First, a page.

That piteous wailing you heard emanating from the Woody Hayes Athletic Center last Friday was the collective cry made by the Ohio State coaching staff upon hearing that prized recruit Jordan Hicks had selected the University of Texas over Ohio State.
Blue chip, five-star, top prospect: These are the labels that make college football recruiting junkies salivate. They are the labels attached to Hicks and many other star high-school football athletes like him.
An infusion of enough such players can salvage a flagging program. They can help a team “reload.” They can guarantee superiority in the conference for years to come.
A dearth of such players can also be the death knell of a once-promising college coaching career. Recruiting struggles and the talent gap they create can get a coach fired in short order, regardless of his mastery of X’s and O’s.
There are magazines with names like Prepstar, Lindy’s and Athlon whose sole existence revolves around the niche college football recruiting audience. There are countless recruiting Web sites dedicated to poring over all of the minutia involved in evaluating these 17- and 18-year-old high school students. Here at OSU, we have Bucknuts to keep us apprised of some fresh-faced youngster’s 40-yard dash time.
For everyone involved in the worship of college football, from the coaching staffs to the adoring fans to the pundits who speak ad nauseam about this or that recruit, National Signing Day is as big as it gets. It’s the Super Bowl of the off-season.
But why is this?
With a margin of error that can turn a “can’t miss” linebacker prospect, once slated to be the next Lawrence Taylor, into the next Mike D’Andrea, why are we so fixated on these young men who are barely old enough to drive?
There are two schools of thought.
First, the three-ring circus atmosphere swirling around these kids’ press conferences is a testament to the soaring popularity of football. Regardless of the fact that Major League Baseball has staked a claim as America’s pastime, true sports fans know that in this country, football is king.
The second line of reasoning is a little more sinister.
These kids are another indication of the stark contrast our society has drawn between substance and celebrity. Where else would you find high school students who have yet to accomplish anything of real value being showered with televised attention, outside of MTV’s “Teen Mom?”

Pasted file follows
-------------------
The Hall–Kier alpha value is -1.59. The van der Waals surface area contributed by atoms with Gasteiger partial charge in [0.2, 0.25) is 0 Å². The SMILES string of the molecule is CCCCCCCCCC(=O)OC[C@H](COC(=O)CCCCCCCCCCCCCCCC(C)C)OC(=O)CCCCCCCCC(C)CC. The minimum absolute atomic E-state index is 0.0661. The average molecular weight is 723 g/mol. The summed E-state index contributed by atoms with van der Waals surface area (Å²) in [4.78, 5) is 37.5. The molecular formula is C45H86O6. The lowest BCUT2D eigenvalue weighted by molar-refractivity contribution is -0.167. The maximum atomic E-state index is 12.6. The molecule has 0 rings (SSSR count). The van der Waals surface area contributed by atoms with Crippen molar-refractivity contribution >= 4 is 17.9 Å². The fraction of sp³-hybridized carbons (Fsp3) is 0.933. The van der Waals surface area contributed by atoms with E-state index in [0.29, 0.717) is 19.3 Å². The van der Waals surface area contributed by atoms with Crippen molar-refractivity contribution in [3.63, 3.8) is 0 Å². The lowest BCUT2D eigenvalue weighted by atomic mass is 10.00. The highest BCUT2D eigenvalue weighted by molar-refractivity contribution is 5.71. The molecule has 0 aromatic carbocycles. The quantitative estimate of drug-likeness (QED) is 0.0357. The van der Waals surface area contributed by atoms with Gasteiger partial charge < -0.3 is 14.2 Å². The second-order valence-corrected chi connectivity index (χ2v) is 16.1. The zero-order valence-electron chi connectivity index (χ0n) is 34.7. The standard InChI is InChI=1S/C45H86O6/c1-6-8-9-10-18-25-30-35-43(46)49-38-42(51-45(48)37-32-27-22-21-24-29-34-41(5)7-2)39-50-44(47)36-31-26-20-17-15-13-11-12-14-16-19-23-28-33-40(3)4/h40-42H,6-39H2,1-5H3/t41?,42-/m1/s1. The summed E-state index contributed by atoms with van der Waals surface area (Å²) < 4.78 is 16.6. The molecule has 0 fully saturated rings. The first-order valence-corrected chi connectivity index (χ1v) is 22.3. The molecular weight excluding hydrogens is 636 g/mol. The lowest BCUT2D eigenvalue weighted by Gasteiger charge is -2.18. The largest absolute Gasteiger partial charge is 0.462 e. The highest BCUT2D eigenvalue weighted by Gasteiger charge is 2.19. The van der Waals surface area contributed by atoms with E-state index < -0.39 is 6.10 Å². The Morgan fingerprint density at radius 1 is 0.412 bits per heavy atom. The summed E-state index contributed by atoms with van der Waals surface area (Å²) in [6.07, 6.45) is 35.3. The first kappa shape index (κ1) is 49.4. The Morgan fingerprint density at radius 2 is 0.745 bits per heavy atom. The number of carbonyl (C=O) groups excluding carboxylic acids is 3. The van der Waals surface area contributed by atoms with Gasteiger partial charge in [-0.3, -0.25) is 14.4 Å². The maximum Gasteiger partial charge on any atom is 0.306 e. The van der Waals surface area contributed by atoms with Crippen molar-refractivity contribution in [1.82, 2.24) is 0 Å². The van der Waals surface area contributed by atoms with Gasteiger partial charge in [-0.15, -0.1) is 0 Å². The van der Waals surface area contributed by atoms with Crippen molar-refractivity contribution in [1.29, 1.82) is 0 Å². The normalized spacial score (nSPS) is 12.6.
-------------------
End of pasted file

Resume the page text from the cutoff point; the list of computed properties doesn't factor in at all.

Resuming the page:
If some Doogie Howser-type is getting ready to make his decision between Ivy League schools, the local press doesn’t show up to see whether or not he places the Yale or Harvard cap on his head.
And why? Odds are his contributions to society will be far more profound then simply ear-holing the quarterback during a blind-side rush on third and long.
These athletes are raised up to a level in which their salaries and status surpass those of the people who make up the backbone of society — our doctors, teachers and civil servants.
It’s the same phenomenon that allows four semi-literate meatheads from Jersey to take the world by storm.
And lest you think that you are immune to such idol-worship, ask yourself this: Do you remember where you were on the day that Terrelle Pryor chose OSU over Michigan? I do.
That particular coup for coach Tressel over new Michigan coach Rich Rodriguez seemed just as sweet as if we had actually defeated the Wolverines on the field.
Waxing philosophic about the cultural dangers involved with idolizing a 17-year-old kid who scores touchdowns over the nerdy genius who may just find the cure for cancer (or at least male-pattern baldness) is not new. It just becomes a little more salient when National Signing Day occurs so closely to the horrific events that are transpiring in Haiti even as you read this.
It serves to remind us of what we seem to be sorely lacking today as a society: perspective.